Accelerated Mobile Pages: A Complete Guide To AMP

Accelerated Mobile Pages or AMP is an open source format created by Google. It is to hasten a mobile page’s loading time – within less than a second. And it does so in different devices and platforms.

Why Is The Loading Time Important?

The lesser time it takes ages to load, the more time readers can spend reading or click through the website. Consequently, the return visits and views increases, as well as in CTRs (click-through rates). And an improvement in SEO as well although this one is not proven yet.

SEO experts say that the use of AMP did not improve traffic. They recommend that only large companies/blogs/websites use it if they’re willing to shell out money for it.

Why Was The AMP Developed?

Accelerated Mobile Pages

The AMP project is Google’s next step in improving “the web” and the overall user experience on all mobile devices. It’s important to note that AMP is a pure mobile solution. This means it does not work on desktop devices.

AMP is a markup in the HTML5 source code. It enables web pages to load faster than usual on mobile devices.

Also, the use of mobile phone for web searches has increased over the years. It has overtaken desktop usage. However, web pages on mobile devices generally load slower. This is true even with the 3G and 4G connections.

With the increase of mobile phone usage, it just right to improve user experience and load times similar to desktop versions.

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Is The AMP Available In Other Search Engines?

AMP is currently supported by Google. This means you won’t experience the same fast loading times on other search engines such as Yahoo or Bing. eBay, the popular e-commerce website, also supports the AMP. This makes it easier for other e-commerce sites to catch on.

How Does AMP Work?

Accelerated Mobile Pages

AMP’s secret to making pages load faster is simple: only load what you need to load. Therefore, the webpage doesn’t have to wait for other resources to load. This includes unnecessary ads, images, and content.

These web pages or AMP HTML pages are a stripped version of the original HTML. Which means, there is some part that you cannot include. AMP HTML only allows inline style sheets that do not exceed 50 KB and minimal third party elements.

In case it isn’t obvious by now, HTML pages are different from AMP HTML pages. Both of them have their own distinct guidelines, so you’d have to create a new AMP-compatible version of the webpage, as well as post types on your site.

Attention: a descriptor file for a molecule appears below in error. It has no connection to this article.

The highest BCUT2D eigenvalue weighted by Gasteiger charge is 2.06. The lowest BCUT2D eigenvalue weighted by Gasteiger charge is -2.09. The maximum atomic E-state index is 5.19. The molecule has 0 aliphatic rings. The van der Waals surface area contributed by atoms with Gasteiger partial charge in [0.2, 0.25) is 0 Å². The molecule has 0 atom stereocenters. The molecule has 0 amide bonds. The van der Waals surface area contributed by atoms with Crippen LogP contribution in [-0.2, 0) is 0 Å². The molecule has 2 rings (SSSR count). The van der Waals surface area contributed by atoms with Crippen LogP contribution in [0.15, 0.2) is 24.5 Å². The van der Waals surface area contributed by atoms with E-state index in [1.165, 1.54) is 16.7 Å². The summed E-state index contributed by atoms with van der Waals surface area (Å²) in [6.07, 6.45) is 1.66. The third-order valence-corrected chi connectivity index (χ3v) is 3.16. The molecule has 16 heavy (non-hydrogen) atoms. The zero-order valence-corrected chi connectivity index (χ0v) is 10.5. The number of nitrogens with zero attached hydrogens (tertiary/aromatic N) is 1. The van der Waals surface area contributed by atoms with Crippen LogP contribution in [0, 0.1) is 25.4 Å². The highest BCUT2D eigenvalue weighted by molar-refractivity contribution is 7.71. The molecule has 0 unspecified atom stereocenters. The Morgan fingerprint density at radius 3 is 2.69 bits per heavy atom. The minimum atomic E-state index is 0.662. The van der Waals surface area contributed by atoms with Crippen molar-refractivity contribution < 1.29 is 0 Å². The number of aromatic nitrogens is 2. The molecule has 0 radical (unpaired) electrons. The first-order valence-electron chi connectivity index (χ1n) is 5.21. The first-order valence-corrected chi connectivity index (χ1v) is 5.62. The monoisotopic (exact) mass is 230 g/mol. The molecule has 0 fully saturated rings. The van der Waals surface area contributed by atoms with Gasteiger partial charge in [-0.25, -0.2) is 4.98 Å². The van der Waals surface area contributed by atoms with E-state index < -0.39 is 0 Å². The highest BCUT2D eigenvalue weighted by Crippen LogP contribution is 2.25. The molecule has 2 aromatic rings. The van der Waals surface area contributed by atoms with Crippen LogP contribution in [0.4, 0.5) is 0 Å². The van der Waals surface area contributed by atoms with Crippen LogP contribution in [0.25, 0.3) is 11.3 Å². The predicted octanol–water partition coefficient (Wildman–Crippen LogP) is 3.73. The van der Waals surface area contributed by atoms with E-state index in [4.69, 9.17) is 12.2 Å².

AMP HTML will only be accessible when you place /amp/ at the end of the URL, which is recommended by Google.

For example, if you originally have for your post’s URL, you have to create for the AMP URL.

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What Makes AMP Fast?

Since it’s a stripped version of the original HTML, AMP HTML is much like a diet HTML because there are certain tags you cannot use on this version.

You’ll also need a streamlined version of CSS, which means you can use most of CSS but there are certain parts you just can’t use, like the HTML.

As for JavaScript, you can’t use it at all, but they have an off-the-shelf JavaScript library that you can use with AMP, and it gives you a bunch of features such as lazy loading.

The whole idea of AMP is to maximize readability and hasten the loading process of web pages on mobile devices. Nothing will load unless it is scrolled into view and this is the role of the off-the-shelf JavaScript.

At some point, the JavaScript library will be incorporated into operating systems so you wouldn’t have to do it manually. Everything will then be cached so Google will be able to host your web page and your content.

How to Implement AMP (WordPress Plugins)

Most blogs are run by a content management system (CMS) such as WordPress. You can integrate AMP into your website with just a few WordPress plugins.


You can use this either free or paid. This version offers you more options for styling, and it offers more advanced features on your AMP pages.

You can still use Yoast, Analytics, and whatnot. However, you need to pay around $49 to $69 if you want to include other integrations to your posts such as MailChimp, Gravity Form, or WooCommerce.

AMP For WordPress

Unlike weeblrAMP, this one is free to use. This official AMP plugin enables your website to have AMP versions of your web pages and post types.

If you use Yoast SEO for your website, you might also want to try Glue for Yoast SEO and AMP for free – a plugin that syncs your SEO and AMP pages, ensuring that meta-data are in all in order.